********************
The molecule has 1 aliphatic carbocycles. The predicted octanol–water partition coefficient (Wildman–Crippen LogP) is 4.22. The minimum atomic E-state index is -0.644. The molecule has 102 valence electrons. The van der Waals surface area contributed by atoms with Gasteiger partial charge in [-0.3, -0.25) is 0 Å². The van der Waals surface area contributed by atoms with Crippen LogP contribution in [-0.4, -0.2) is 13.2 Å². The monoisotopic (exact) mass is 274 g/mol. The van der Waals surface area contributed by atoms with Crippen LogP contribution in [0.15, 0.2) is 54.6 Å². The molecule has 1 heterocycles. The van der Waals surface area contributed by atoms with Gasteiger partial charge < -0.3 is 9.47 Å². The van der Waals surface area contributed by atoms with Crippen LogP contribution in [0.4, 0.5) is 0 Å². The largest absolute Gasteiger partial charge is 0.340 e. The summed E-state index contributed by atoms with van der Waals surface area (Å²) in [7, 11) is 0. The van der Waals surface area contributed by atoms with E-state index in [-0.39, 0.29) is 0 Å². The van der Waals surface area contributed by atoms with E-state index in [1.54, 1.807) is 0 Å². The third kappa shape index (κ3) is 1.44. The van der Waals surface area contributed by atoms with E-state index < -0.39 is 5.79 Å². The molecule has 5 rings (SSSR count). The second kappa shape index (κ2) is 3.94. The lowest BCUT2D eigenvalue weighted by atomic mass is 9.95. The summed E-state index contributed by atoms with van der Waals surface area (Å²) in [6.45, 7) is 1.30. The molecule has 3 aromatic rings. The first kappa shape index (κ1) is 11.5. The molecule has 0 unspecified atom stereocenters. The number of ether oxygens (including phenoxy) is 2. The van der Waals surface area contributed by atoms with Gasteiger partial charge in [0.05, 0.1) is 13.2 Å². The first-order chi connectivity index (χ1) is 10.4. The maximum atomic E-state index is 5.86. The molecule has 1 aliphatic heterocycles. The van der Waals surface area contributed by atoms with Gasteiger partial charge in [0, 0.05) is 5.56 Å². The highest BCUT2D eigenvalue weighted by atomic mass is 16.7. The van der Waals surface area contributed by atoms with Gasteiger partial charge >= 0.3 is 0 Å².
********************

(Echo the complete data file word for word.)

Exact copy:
The molecule has 1 aliphatic carbocycles. The predicted octanol–water partition coefficient (Wildman–Crippen LogP) is 4.22. The minimum atomic E-state index is -0.644. The molecule has 102 valence electrons. The van der Waals surface area contributed by atoms with Gasteiger partial charge in [-0.3, -0.25) is 0 Å². The van der Waals surface area contributed by atoms with Crippen LogP contribution in [-0.4, -0.2) is 13.2 Å². The monoisotopic (exact) mass is 274 g/mol. The van der Waals surface area contributed by atoms with Crippen LogP contribution in [0.15, 0.2) is 54.6 Å². The molecule has 1 heterocycles. The van der Waals surface area contributed by atoms with Gasteiger partial charge < -0.3 is 9.47 Å². The van der Waals surface area contributed by atoms with Crippen LogP contribution in [0.4, 0.5) is 0 Å². The largest absolute Gasteiger partial charge is 0.340 e. The summed E-state index contributed by atoms with van der Waals surface area (Å²) in [7, 11) is 0. The van der Waals surface area contributed by atoms with E-state index in [-0.39, 0.29) is 0 Å². The van der Waals surface area contributed by atoms with E-state index in [1.54, 1.807) is 0 Å². The third kappa shape index (κ3) is 1.44. The van der Waals surface area contributed by atoms with E-state index < -0.39 is 5.79 Å². The molecule has 5 rings (SSSR count). The second kappa shape index (κ2) is 3.94. The lowest BCUT2D eigenvalue weighted by atomic mass is 9.95. The summed E-state index contributed by atoms with van der Waals surface area (Å²) in [6.45, 7) is 1.30. The molecule has 3 aromatic rings. The first kappa shape index (κ1) is 11.5. The molecule has 0 unspecified atom stereocenters. The number of ether oxygens (including phenoxy) is 2. The van der Waals surface area contributed by atoms with Gasteiger partial charge in [0.05, 0.1) is 13.2 Å². The first-order chi connectivity index (χ1) is 10.4. The maximum atomic E-state index is 5.86. The molecule has 1 aliphatic heterocycles. The van der Waals surface area contributed by atoms with Gasteiger partial charge in [0, 0.05) is 5.56 Å². The highest BCUT2D eigenvalue weighted by atomic mass is 16.7. The van der Waals surface area contributed by atoms with Gasteiger partial charge >= 0.3 is 0 Å².